Border walls divide. Ther purpose is to intimidate and repel. President Trump is pushing to set up one such wall along the US border to Mexico. And walls cause deaths. More than 140 people were killed trying to cross the Berlin Wall, most of them shot down by East German border troops.
Artists have repeatedly reflected on the profound inhumanity of border walls. Such works of art make up Berlin’s Gropius Bau museum exhibition “Walking Through Walls,” which marks the 30th anniversary of the fall of the Berlin Wall.
The 28 artists on show in the exhibition deal with the physical presence of border walls and how they affect people. Political scientist Francis Fukuyama famously expected that the worldwide spread of liberalism would lead to the “end of history,” but divisions continue to affect the world. That pessimistic view is evident in many of the works on show, yet some offer glimpses of hope by reflecting on how division can be overcome.
Hope through empathy
“All artists have personally experienced the impact of walls or political divisions in some form,” curator Till Fellrath told DW. Even though we might not be able to change the world, added Fellrath, we can nevertheless develop empathy — and art can be part of that.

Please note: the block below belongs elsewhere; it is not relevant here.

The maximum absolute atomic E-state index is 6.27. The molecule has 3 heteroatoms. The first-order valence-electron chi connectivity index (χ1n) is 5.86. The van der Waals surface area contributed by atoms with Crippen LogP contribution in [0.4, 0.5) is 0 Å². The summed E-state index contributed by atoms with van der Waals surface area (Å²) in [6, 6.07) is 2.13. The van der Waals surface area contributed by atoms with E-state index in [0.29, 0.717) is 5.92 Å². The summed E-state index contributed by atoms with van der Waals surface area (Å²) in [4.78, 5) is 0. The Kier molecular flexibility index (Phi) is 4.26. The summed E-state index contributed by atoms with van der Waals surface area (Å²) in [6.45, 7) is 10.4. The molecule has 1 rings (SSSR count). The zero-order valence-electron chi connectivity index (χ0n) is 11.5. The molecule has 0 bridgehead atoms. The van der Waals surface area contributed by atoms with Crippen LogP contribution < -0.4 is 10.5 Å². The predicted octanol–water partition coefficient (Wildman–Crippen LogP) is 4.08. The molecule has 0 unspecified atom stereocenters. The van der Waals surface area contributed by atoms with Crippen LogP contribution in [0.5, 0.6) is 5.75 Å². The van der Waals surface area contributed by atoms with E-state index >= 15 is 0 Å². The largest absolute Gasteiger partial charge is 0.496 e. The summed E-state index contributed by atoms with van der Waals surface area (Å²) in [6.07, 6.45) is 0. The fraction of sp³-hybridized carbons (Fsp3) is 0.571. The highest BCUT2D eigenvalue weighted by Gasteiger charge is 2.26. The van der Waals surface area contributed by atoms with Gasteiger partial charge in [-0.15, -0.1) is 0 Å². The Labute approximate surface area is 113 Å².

That idea is demonstrated in the film Shadow Play (top picture), featuring asylum seekers in Switzerland. New York-based artist Javier Tellez invited them to tell their stories of expulsion and exclusion with their hands. Another artwork suddenly appears in the video: The Hand, a 1947 sculpture by Alberto Giacometti, created in memory of his own experience of fleeing to Switzerland during World War II. It becomes clear that uprooting and displacement is a violent experience that transcends any specific era.
Another type of confrontation can be observed in the video loop of Marina Abramovic and Ulay’s Light / Dark performance from 1977. The couple slaps each other alternately and without interruption. Unable to communicate and compromise, both insist on their point of view, hitting against each other’s invisible wall.
Beyond many metaphorical explorations of the concept, the exhibition also includes direct references to the Berlin Wall itself, which is not only present in people’s minds but still has physical traces: A commemorative section of the wall near the Gropius-Bau museum has been preserved.
A series of six photos by Sibylle Bergemann, one of the most high-profile photographers in East Germany and a co-founder of the photographers’ agency Ostkreuz, reflect the post-Cold War atmosphere. They are portraits of a young girl standing by the Berlin Wall shortly after it was opened. It’s an area of Berlin that has completely changed since. Her gaze is questioning, expectant and not fearful.
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